Mad About Science: Hollywood’s Science Fails (pt. 2)

By Brenden Bobby
Reader Columnist

We’re back. I hope you’re ready to learn, or at least laugh at some sci-fail silliness.

Faster-than-light travel is a big offender in just about every movie. For objects with mass to reach the speed of light, the amount of energy required becomes infinity.

The offense in movies has more to do with time and plot than vehicles moving really fast.

Remember those annoying word problems about trains on the SAT? When you factor in time dilation, if you have the trains traveling at the speed of light, the passengers would experience an instantaneous trip until the trains began moving below the speed of light or collided. However, time would be unchanged for people outside of the vehicle.

Let’s say that “Cloud City” was four light years away from Dagobah. By the time that Luke left Dagobah, Han, Leia and Chewie had already been betrayed and were in trouble. Luke would jump into his X-wing and experience an instantaneous trip. But as soon as he slows down and enters Bespin’s atmosphere, he would come to find that Han Solo had already been frozen in carbonite for four years.

At least Luke would still have both of his hands!

Orson Scott Card is one of the few authors that has gotten time dilation and the effects of near-light-speed travel pretty darn close, and used it to mold his plots and pacing very well.

The conundrum of FTL travel is even further compounded by figuring out how you’re going to slow down to reach your destination without passing it or liquefying everyone inside the ship.

It would take the same amount of energy to slow down the ship in a vacuum as it would have taken to speed it up. This would take some very serious and precise calculations, because everything in space is moving at all times.

Then there’s the trope of “aliens” always looking like us. This one is impossible to disprove…to an extent. We haven’t found extraterrestrial life of any kind, yet. To be fair, with our technology, it’s like trying to use a telescope to see what the president is tweeting while you’re in Utah.

One thing we know for sure, even if alien life was at one time reminiscent of Earth’s primates, they definitely won’t have our body structure.

Our skeletons lose anywhere from one to two percent of their total mass for each month we are in microgravity. Why?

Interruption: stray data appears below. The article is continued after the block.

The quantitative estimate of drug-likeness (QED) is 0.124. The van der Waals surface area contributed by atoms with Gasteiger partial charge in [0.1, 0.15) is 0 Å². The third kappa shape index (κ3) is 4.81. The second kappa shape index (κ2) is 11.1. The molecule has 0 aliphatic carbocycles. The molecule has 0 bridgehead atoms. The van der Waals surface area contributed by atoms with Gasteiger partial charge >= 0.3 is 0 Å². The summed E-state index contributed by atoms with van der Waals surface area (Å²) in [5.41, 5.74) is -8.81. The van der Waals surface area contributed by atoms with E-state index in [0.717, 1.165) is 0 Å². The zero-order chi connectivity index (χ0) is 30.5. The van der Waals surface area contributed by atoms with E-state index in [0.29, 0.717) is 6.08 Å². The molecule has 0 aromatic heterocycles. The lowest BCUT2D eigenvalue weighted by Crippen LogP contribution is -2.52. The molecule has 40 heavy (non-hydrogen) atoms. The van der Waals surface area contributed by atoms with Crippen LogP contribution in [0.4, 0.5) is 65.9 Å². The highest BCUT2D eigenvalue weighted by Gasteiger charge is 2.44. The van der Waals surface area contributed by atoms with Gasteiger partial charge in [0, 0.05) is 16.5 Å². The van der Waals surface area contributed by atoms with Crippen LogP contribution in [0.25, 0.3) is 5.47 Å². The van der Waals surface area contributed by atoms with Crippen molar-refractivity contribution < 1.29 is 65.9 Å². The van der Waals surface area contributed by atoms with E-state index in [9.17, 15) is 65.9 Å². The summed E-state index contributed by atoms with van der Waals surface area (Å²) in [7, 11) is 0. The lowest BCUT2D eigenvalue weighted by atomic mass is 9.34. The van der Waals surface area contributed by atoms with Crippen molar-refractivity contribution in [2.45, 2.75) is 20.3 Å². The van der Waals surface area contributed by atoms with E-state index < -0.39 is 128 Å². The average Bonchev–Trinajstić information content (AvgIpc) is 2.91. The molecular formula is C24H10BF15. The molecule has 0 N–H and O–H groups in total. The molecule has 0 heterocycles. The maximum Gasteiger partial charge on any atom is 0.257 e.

The primary purpose of our skeleton is to counteract gravity. When we’re not dealing with gravity, our bodies see that it’s made of resources that would probably be put to better use elsewhere.

It’s believed that you can counteract this by spinning your ship, using centrifugal force as a surrogate for gravity, but if you’re using the same amount of energy to do that as you would to make some awesome exoskeleton that is 10x cooler than your normal body, wouldn’t you take the exoskeleton? Think those cool loaders from the “Alien” movies. Do you even lift, bro? Yeah, like a forklift!

If alien life spent a significant time in microgravity, it would probably look more like a jelly blob than a tall, hunky human or a blue-skinned spacebabe, as sci-fi has taught us. Sorry, Captain Kirk!

Enhance it! This is an ironic trope of crime shows. The entire case is stalled; the group doesn’t have enough evidence. At least not until the handsome lead detective leans in and delivers a stern command to their quirky tech guy:”Enhance it!” Suddenly, the image on the screen gets all grainy, but sorts itself out better than before. Bingo, they have their criminal.

The irony of this is the show is being produced, filmed and edited by visual engineers that eat sleep and breathe cameras.

Digital cameras capture images as pixels, points of light that, by themselves, are just a single box of color, but grouped together in the hundreds of thousands create a discernible image. You can zoom into a digital image, you can make it bigger, but you’re just enlarging the pixels, not unearthing previously unseen detail. That’s why it looks fuzzy when you zoom, you’re just zooming in on colored boxes.

A detective using an “enhanced digital image” to prove something in court would be the equivalent of drawing a mustache on Charlie Chaplin and saying that you proved he started World War 2.

Now that I’ve made bitter enemies of North Idaho’s moviegoers, I’m gonna go crawl into a bag of popcorn and hide until next week.

Hey, your favorite movie might be scientifically implausible, but at least it’s still fun to watch things blow up.

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